Tårnby gives all-clear for CPH as air cargo hub

Yesterday, the local council of the Municipality of Tårnby adopted a local development plan that can pave the way for a new business adventure with air cargo at Copenhagen Airport. So now the Airport Business Park project can really take off. 

There are extensive plans for the 150,000 m2 area at Copenhagen Airport bordering on the Sound, and the Municipality of Tårnby has now given the go-ahead for development of an Airport Business Park in this area.

The project will entail more jobs, more air cargo and better opportunities to export high-value goods that are transported by plane. At the same time, global corporations will be able to set up operations right next to the airport.

As an important element of the plan, the local road network will be developed so that the area’s infrastructure can handle the growth resulting from expansion of the eastern part of the airport. For the Municipality of Tårnby, necessary investments in roads have been a precondition for giving the thumbs up for the local development plan.

Tårnby local council has been concerned about the prospect of increased traffic to and from the coastal road, Kystvejen. But according to the mayor of Tårnby, Henrik Zimino, a solution has now been found that includes improvements to the large roundabout at Kystvejen so that it will be easier to get to and from the area.

“It has been important for Tårnby to avoid congestion and to resolve the traffic challenges related to a future Airport Business Park. We've managed to do so and now we look forward to partnering with the airport to develop what we hope will become a Northern European air cargo hub,” says Henrik Zimino.

Large ambitions

With the adoption of the local development plan, Copenhagen Airport can now invite Danish and foreign companies to develop an Airport Business Park in an area the size of 20 football pitches next to the existing cargo area.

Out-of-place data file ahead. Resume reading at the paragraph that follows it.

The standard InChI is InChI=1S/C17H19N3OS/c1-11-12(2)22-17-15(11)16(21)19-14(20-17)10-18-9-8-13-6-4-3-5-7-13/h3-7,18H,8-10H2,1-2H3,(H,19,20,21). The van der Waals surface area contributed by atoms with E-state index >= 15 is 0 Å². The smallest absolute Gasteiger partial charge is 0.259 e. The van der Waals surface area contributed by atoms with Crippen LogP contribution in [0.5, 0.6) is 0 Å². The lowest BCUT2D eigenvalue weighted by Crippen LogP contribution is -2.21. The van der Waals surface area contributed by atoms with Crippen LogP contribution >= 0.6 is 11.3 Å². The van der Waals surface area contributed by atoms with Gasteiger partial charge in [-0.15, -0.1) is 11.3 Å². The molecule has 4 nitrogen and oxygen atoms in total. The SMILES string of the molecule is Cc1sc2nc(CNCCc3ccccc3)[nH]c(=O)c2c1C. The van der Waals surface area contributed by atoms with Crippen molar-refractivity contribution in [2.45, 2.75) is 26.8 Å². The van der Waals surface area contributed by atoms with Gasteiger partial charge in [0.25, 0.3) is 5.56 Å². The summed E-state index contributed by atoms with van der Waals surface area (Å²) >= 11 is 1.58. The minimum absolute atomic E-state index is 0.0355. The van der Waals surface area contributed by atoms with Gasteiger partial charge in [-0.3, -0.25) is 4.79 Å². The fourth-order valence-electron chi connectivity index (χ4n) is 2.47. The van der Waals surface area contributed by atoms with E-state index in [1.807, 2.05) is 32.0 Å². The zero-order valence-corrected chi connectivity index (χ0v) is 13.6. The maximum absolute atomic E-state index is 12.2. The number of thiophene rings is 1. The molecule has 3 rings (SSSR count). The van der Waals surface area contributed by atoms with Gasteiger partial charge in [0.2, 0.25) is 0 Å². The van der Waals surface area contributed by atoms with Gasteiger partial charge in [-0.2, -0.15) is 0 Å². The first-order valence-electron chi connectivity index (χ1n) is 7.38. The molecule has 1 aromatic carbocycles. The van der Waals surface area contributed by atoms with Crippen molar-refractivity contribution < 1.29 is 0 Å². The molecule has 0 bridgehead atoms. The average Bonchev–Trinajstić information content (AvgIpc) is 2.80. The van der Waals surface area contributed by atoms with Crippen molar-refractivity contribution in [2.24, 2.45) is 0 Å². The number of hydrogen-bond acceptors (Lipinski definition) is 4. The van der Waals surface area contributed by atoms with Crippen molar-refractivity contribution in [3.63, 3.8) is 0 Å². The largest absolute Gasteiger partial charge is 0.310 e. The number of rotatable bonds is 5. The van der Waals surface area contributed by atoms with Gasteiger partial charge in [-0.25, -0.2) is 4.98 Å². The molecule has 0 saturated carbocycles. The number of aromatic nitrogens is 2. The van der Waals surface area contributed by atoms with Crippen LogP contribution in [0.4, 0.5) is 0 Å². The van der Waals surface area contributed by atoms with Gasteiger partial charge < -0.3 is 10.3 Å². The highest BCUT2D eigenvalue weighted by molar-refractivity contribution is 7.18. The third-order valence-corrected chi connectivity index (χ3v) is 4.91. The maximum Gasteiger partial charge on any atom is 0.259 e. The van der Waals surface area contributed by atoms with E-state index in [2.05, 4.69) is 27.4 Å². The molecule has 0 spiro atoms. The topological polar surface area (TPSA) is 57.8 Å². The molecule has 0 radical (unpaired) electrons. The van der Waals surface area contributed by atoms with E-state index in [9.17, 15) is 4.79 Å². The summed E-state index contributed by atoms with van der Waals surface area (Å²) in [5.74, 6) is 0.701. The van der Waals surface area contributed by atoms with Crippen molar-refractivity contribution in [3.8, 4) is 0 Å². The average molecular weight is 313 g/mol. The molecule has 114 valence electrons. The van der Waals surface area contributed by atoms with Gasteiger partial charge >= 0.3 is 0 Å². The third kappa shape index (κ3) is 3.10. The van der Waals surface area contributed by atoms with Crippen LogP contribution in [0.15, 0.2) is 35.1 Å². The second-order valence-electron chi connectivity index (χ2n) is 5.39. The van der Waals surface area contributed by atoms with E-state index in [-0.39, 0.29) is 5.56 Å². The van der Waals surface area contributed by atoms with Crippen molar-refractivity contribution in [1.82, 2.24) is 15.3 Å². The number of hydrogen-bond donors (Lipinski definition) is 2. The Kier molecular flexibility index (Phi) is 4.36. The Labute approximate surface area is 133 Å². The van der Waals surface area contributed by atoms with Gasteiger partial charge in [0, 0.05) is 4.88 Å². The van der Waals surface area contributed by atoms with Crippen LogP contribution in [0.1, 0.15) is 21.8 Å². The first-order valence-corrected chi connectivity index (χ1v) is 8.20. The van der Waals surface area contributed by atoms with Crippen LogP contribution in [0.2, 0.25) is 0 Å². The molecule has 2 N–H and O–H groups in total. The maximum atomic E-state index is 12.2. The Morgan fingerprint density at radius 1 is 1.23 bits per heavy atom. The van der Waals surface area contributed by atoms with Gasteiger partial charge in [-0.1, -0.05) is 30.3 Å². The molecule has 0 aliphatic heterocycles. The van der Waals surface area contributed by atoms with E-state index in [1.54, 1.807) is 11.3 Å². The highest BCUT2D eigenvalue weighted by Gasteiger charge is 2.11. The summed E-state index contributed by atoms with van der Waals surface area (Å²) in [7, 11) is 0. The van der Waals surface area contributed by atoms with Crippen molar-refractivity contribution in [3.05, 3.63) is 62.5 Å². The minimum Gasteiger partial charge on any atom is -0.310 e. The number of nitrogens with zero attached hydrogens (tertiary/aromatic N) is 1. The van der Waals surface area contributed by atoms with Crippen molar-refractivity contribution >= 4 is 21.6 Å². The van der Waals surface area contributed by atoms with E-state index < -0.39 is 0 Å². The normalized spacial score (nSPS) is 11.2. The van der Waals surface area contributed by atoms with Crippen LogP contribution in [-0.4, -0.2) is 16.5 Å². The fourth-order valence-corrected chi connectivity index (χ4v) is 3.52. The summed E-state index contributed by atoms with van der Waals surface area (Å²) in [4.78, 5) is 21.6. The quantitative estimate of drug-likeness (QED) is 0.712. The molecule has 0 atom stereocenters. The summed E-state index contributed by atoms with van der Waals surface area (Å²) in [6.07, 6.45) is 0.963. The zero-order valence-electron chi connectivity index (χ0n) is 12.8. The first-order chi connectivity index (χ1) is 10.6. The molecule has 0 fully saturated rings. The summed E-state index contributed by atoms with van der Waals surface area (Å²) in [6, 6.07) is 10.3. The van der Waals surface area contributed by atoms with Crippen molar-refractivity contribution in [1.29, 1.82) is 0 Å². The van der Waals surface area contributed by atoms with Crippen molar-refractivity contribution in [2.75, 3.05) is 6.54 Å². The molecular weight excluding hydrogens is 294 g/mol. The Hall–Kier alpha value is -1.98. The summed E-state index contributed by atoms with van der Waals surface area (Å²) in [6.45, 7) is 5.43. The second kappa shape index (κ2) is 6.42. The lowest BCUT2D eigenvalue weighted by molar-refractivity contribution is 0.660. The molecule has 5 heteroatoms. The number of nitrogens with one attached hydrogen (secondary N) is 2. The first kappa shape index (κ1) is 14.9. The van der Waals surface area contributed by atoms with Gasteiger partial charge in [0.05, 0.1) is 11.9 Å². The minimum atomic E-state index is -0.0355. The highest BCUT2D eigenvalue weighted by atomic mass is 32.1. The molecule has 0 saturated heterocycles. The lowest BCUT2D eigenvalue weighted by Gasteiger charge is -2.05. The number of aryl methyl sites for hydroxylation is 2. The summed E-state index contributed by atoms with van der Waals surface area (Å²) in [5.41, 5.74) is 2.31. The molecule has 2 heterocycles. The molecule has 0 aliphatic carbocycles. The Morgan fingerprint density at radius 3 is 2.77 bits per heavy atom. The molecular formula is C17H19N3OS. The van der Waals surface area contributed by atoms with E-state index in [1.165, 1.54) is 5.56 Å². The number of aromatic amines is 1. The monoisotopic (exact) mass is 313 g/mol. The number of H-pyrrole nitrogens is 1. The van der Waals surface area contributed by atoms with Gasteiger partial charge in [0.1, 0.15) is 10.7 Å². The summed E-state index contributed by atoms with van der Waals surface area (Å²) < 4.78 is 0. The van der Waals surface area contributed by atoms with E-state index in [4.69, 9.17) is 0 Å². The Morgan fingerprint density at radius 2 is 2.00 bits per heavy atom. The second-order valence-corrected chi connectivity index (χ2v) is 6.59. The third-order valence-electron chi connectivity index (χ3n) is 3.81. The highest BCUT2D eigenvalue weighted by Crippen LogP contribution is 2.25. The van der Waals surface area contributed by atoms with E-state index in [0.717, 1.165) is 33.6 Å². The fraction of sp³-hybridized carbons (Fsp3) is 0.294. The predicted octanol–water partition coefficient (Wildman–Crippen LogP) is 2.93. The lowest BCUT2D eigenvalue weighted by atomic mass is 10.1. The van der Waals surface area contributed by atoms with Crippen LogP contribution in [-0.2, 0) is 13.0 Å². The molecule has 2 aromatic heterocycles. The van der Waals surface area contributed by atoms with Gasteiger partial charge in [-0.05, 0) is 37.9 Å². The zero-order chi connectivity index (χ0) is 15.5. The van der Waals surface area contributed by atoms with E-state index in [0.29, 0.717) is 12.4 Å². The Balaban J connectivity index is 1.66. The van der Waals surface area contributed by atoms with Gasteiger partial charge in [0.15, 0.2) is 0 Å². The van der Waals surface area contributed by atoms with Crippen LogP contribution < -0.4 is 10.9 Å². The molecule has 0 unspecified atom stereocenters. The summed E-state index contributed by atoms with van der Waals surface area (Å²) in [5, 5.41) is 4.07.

“We have large ambitions. Denmark can become a Northern European air cargo hub. At the same time, we will be able to attract global corporations that would otherwise opt for locations in and around other European airports,” says Peter Krogsgaard, Chief Commercial Officer of Copenhagen Airport.

Passenger flights are also dependent on air cargo

One of the ambitions is to double the airport’s capacity from 500,000 to 1,000,000 tonnes of air cargo a year. That is essential, not only to the air cargo companies, but also to passenger flights.

“Today, belly cargo on passenger flights accounts for around 10% of earnings, especially on intercontinental long-haul routes. So air cargo is also a decisive factor if we are to attract new flight routes to faraway destinations,” Peter Krogsgaard emphasises.


  • The Airport Business Park will double cargo capacity at Copenhagen Airport from 500,000 tonnes today to 1,000,000 tonnes annually in future.
  • More than 10% of earnings on international long-haul flights come from belly cargo carried by passenger flights.
  • By increasing the airport’s cargo capacity even more, the Airport Business Park will also support passenger routes.
  • In 2016, more than 29 million passengers passed through Copenhagen Airport on one of the 165 direct routes to the rest of the world, including 34 destinations outside Europe.
  • The airport is being expanded massively these years in order to be able to cater for 40 million passengers a year. The expansion may cost as much as DKK 20 billion.
  • The expansion of CPH's passenger handling capacity to 40 million will create approx. 9,000 additional permanent jobs at the airport.